If you’re a divorced parent who is considering a move to a new town, state, or country, you must take into account your child’s best interests, as well as the other parent’s custodial rights.
New York courts often award divorcing parents joint managing conservatorship over their child – unless there is a history of parental misconduct (e.g. domestic abuse or violence). Joint managing conservatorship means parents share the right to make important decisions about their child’s life, including the primary residence of the child.
Both parties have the option of declaring that neither parent is the “primary” parent, meaning that they determine that the child’s residence will remain within a specific geographic area and both parents must create a “shared possession schedule.” However, if both parents can reach an agreement, then a judge will make a decision for them and designate one parent as the “primary parent.” The court also needs to establish a geographic area which the primary parent can maintain the child’s primary residence.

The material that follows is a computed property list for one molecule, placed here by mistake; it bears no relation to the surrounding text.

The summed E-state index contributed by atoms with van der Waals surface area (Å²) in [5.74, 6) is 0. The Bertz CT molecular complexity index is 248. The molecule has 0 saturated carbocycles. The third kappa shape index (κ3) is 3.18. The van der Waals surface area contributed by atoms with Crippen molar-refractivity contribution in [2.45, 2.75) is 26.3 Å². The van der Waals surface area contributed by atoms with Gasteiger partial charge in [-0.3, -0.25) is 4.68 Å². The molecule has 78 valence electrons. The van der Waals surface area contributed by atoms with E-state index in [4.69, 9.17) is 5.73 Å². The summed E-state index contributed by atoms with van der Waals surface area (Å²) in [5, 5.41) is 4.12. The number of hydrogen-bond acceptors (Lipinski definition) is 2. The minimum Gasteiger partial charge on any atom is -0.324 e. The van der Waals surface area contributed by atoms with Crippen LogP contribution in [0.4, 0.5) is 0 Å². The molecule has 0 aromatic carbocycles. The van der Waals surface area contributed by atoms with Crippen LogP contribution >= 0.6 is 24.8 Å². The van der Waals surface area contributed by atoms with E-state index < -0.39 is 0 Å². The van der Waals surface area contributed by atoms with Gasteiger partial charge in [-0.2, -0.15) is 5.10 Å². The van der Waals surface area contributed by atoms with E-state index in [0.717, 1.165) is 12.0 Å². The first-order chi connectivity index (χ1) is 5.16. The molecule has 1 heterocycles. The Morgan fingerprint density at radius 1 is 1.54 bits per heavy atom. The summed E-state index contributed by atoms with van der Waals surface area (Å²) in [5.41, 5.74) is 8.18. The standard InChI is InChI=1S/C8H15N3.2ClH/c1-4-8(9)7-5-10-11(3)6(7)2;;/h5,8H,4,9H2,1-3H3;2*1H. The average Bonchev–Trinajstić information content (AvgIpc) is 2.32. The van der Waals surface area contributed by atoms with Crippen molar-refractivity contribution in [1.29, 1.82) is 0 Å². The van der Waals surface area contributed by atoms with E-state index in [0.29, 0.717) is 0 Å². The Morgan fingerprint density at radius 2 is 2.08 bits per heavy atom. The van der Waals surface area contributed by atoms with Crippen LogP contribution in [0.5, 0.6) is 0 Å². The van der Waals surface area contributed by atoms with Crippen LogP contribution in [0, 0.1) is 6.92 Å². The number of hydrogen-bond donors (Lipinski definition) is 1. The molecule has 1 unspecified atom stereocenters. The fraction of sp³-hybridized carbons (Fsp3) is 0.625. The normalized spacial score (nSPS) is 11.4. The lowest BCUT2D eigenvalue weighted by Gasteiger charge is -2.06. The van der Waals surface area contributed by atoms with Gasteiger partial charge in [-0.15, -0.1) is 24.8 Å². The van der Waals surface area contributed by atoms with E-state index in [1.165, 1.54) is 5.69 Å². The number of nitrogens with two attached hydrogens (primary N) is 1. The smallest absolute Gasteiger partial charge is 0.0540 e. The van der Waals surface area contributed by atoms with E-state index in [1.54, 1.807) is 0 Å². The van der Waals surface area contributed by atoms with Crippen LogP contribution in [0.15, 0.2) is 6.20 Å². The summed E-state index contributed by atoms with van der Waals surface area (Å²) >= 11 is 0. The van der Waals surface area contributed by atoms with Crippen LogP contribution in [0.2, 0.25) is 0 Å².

Relocation with a Child
If you are the primary parent and wish to move your child, it is mandatory to obtain court approval before relocation. If you relocate you child without the consent of the court, you risk being held in contempt of court, resulting in potential jail time, fines, or both. If the other party wants to attempt to stop you from moving, he or she may file an application for a temporary restraining order, preventing you from moving until a relocation hearing in court is scheduled.
At the hearing, you must demonstrate compelling reasons for the proposed move. Some of the most common reasons include job relocation – if you cannot find comparable work locally – or a relocation to be closer to family members willing to help support and care for the child. If the court suspects that your move is meant to interfere with the other parent’s relationship with the child, your move will be prohibited.
In the end, the court will take into account all relevant facts and circumstances to decide what outcome will most likely serve the best interests of the child.